Snapchat Introduces Its First Parental Controls

Snapchat introduced a new feature called Family Center. It allows parents of teenagers to have some insight about who their teens have connected with on Snapchat.

From Snapchat’s post about Family Center:

At Snap, we believe that our products should reflect real-time human behaviors, and how people act and relate to each other in their everyday lives. We’ve made it a point to build things differently from the beginning, with a focus on helping Snapchatters communicate with their close friends in an environment that prioritizes their safety, privacy, and well being…

…Creating a safe and positive experience for snap chatters is critical to this mission. While we want our platform to be safe for all members of our community, we have extra protections in place for teenagers.

For example, on Snapchat:

  • By default, teens have to be mutual friends before they can start communicating with each other.
  • Friend lists are private, and we don’t allow teens to have public profiles.
  • And we have protections in place to make it harder for strangers to find teens. For example, teens only show up as a “suggested friend” or in search results in limited instances, like if they have mutual friends in common.

To build on this, Snapchat has introduced a new in-app tool called Family Center, which will help parents get more insight into who their teens are friends with on Snapchat, and who they have been communicating with, without revealing any of the substance of those conversations.

On Family Center, parents can also easily and confidentially report any accounts that may be concerning directly to Snapchat’s Trust and Safety teams, which work around the clock to help keep Snapchatters safe. Snapchat is also equipping parents and teens with new resources to help them have constructive and open conversations about online safety.

This fall, Snapchat will add additional features to Family Center, including new content controls for parents and the ability for teens to notify their parents when they report an account or a piece of content to Snapchat. Snapchat’s goal is to help empower parents and teens in a way that still protects the teenager’s autonomy and privacy.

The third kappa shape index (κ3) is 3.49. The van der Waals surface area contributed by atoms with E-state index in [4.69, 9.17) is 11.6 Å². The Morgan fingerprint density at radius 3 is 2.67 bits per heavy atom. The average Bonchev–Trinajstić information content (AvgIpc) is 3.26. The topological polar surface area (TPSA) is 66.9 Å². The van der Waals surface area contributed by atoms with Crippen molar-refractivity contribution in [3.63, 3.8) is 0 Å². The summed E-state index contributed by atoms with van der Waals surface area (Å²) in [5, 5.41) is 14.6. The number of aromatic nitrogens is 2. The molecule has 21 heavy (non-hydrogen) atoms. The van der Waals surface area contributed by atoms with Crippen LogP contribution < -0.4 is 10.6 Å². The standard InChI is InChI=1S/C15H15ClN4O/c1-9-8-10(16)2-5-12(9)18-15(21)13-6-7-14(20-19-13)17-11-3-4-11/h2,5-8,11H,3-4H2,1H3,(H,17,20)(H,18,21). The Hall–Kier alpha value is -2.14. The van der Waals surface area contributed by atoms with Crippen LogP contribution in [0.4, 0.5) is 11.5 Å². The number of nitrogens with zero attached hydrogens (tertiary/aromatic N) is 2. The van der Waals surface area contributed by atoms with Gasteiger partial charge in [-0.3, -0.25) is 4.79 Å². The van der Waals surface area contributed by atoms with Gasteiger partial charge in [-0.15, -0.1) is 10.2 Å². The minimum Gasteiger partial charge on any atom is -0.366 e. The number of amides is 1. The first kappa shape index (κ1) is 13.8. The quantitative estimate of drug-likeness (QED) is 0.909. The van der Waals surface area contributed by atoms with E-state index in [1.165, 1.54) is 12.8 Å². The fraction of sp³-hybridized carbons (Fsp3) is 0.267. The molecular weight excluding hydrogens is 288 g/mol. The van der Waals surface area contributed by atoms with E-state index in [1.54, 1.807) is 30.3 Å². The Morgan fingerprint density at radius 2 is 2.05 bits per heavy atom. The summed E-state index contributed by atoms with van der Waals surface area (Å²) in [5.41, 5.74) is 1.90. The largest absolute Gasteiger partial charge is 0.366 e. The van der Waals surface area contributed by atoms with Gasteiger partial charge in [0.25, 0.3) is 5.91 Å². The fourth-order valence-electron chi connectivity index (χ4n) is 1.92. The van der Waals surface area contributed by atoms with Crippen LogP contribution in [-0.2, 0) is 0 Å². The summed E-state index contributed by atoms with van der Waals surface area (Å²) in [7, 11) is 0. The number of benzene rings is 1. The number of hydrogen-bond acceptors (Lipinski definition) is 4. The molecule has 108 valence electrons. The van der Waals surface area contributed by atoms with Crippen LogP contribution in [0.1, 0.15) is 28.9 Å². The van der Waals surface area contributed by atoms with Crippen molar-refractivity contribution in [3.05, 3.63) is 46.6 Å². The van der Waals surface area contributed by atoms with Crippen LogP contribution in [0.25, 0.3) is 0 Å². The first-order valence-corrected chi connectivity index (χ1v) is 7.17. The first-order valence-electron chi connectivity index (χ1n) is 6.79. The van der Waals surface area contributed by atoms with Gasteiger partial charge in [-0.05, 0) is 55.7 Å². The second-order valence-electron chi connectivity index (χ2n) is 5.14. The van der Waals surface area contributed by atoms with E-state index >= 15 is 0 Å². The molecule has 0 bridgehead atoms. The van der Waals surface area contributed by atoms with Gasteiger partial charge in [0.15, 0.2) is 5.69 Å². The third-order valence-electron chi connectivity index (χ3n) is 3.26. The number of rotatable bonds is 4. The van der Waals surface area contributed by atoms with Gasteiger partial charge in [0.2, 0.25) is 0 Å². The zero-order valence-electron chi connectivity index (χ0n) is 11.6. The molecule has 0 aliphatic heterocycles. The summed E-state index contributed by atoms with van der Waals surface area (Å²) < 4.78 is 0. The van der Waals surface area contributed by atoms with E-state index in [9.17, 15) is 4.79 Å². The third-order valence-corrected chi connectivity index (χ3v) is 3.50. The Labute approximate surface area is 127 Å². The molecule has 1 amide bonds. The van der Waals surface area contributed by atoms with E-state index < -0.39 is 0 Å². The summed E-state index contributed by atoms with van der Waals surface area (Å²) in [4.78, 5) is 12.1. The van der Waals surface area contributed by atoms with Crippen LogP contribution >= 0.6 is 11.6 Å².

The New York Times reported that for parents to access the controls of their teen’s Snapchat account, they need to create their own Snapchat account and be friends with their children, who have to agree to the controls. Snap said it would introduce additional features later, including one that lets parents see whom their children recently became friends with.

According to The New York Times, teenagers on Snapchat have to be mutual friends to message each other on the app, and their profile and friend lists are private. The app requires users to be older than 13, and teenagers cannot change their birth year in the app until they are 18.

Right now, the parental controls are available in the United States, Britain, Canada, Australia and New Zealand. Other countries will be added in the fall.

To me, this seems like a step in the right direction. It gives teenagers some protections from adults who are strangers that seek out teens. It also gives teens just enough autonomy. Parents can see who their teen followed, but cannot read the conversation between their teen and the teen’s friends.